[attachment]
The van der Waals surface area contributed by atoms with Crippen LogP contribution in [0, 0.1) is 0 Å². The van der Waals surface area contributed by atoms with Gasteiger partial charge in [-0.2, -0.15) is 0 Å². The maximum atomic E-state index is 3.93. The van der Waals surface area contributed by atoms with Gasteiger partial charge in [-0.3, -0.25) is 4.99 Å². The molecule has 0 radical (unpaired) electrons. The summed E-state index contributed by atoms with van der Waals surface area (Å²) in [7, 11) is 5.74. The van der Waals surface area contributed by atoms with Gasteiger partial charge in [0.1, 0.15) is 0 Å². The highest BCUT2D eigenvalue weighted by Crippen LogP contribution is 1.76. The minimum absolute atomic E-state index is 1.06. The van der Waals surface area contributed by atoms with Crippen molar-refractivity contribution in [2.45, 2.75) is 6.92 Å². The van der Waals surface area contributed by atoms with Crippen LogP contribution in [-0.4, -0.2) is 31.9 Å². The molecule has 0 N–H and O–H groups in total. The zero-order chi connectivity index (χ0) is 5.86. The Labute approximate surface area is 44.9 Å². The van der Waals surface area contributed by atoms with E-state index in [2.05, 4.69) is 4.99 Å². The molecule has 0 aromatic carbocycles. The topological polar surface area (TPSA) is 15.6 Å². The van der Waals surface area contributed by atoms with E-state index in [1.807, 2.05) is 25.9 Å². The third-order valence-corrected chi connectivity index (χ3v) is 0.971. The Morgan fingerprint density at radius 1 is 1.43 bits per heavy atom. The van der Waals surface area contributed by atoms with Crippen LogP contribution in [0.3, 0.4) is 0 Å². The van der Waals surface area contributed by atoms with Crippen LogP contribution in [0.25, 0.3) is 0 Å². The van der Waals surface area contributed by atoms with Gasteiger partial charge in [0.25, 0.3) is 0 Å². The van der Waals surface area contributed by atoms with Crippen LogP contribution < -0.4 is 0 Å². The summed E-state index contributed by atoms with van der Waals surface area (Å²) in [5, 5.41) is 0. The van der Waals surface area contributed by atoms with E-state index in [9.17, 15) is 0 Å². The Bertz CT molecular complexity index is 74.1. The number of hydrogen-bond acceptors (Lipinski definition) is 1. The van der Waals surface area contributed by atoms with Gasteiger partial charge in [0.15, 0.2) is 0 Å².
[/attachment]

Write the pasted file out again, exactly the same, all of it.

The van der Waals surface area contributed by atoms with Crippen LogP contribution in [0, 0.1) is 0 Å². The van der Waals surface area contributed by atoms with Gasteiger partial charge in [-0.2, -0.15) is 0 Å². The maximum atomic E-state index is 3.93. The van der Waals surface area contributed by atoms with Gasteiger partial charge in [-0.3, -0.25) is 4.99 Å². The molecule has 0 radical (unpaired) electrons. The summed E-state index contributed by atoms with van der Waals surface area (Å²) in [7, 11) is 5.74. The van der Waals surface area contributed by atoms with Gasteiger partial charge in [0.1, 0.15) is 0 Å². The highest BCUT2D eigenvalue weighted by Crippen LogP contribution is 1.76. The minimum absolute atomic E-state index is 1.06. The van der Waals surface area contributed by atoms with Crippen molar-refractivity contribution in [2.45, 2.75) is 6.92 Å². The van der Waals surface area contributed by atoms with Crippen LogP contribution in [-0.4, -0.2) is 31.9 Å². The molecule has 0 N–H and O–H groups in total. The zero-order chi connectivity index (χ0) is 5.86. The Labute approximate surface area is 44.9 Å². The van der Waals surface area contributed by atoms with E-state index in [2.05, 4.69) is 4.99 Å². The molecule has 0 aromatic carbocycles. The topological polar surface area (TPSA) is 15.6 Å². The van der Waals surface area contributed by atoms with E-state index in [1.807, 2.05) is 25.9 Å². The third-order valence-corrected chi connectivity index (χ3v) is 0.971. The Morgan fingerprint density at radius 1 is 1.43 bits per heavy atom. The van der Waals surface area contributed by atoms with Crippen LogP contribution in [0.3, 0.4) is 0 Å². The van der Waals surface area contributed by atoms with Crippen LogP contribution in [0.25, 0.3) is 0 Å². The van der Waals surface area contributed by atoms with Gasteiger partial charge in [0.25, 0.3) is 0 Å². The van der Waals surface area contributed by atoms with Crippen LogP contribution < -0.4 is 0 Å². The summed E-state index contributed by atoms with van der Waals surface area (Å²) in [5, 5.41) is 0. The van der Waals surface area contributed by atoms with E-state index in [9.17, 15) is 0 Å². The Bertz CT molecular complexity index is 74.1. The number of hydrogen-bond acceptors (Lipinski definition) is 1. The van der Waals surface area contributed by atoms with Gasteiger partial charge in [0.15, 0.2) is 0 Å².